Piece of cake, you’ll say if you live in any large city, especially London. You just walk out into the street in the city centre, and there they are. Whole bevies of them.
Tactile delights may be out of your reach in most instances. But there’s no shortage of visual ones. Aesthetics trumps carnality everywhere.
But notice I said ‘any large city’. I could have said ‘anywhere’ but didn’t, advisedly. For I spend almost half my time in the north-western corner of Burgundy. Between Sancerre and Chablis, to put it into your frame of reference.
Yet there’s no wine industry where we are. Nor, actually, much of any other. Welfare is the biggest industry, with timber perhaps a distant second. Since we don’t get many tourists, there aren’t many service jobs either.
This means youngsters with anything on the ball leave the moment they’re old enough and sometimes before that. The clever boys go where jobs are, and so do the pretty girls. The girls also go where eligible men are, which is usually the same places that have jobs.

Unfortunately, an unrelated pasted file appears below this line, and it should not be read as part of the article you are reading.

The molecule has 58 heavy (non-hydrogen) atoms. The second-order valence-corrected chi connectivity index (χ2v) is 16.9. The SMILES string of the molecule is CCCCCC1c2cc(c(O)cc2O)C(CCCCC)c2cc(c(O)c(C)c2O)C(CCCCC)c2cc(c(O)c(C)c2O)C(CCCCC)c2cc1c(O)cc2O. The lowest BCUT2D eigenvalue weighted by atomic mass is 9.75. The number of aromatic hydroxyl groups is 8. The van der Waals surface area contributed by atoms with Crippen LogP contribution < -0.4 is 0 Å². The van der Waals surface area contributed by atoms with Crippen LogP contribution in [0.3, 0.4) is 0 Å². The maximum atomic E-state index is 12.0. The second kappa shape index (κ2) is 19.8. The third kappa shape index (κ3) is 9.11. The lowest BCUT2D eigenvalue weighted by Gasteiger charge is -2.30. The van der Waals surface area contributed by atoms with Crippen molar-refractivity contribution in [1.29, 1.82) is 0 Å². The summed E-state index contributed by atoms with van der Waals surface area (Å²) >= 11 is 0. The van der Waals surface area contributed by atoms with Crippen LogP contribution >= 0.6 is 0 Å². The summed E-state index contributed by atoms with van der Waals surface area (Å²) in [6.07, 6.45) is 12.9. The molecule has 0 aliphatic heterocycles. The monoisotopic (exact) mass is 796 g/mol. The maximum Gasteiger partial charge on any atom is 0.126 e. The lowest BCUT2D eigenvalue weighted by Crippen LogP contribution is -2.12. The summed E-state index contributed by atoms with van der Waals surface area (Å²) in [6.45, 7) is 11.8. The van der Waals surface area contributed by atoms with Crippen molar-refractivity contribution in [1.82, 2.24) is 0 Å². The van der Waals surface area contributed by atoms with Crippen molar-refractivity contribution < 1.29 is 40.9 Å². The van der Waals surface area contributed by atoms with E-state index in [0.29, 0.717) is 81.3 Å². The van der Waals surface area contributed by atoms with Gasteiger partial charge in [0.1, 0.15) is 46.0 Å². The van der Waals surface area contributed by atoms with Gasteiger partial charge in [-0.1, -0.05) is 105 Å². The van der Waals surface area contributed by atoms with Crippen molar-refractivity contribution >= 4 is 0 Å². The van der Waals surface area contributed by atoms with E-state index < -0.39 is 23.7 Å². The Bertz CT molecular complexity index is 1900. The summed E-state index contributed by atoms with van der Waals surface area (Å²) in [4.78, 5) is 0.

The locals who stay do nothing much but drink and sleep with their next of kin, which activity is called le cinéma des pauvres in these parts. That, I’m sure, is a most enjoyable cinematic genre, but it tends to be rather detrimental to the gene pool.
Hence at 5’7” I tower over most local men, and the women tend to be broader than they’re tall. In both sexes the hairline is almost contiguous with the eyebrows, and the chins with the sternums. Both sexes are badly shaven.
This explains my sense of acute visual deprivation whenever I’m here, sometimes three months at a time. There are gorgeous birds everywhere, but strictly of the avian variety.
After a week so, I in my desperation try to espy any good-looking person, regardless of sex. But casting the net wider doesn’t produce a greater catch. The locals are all lovely, courteous people, but they don’t add much to the serene beauty of the undulating landscape.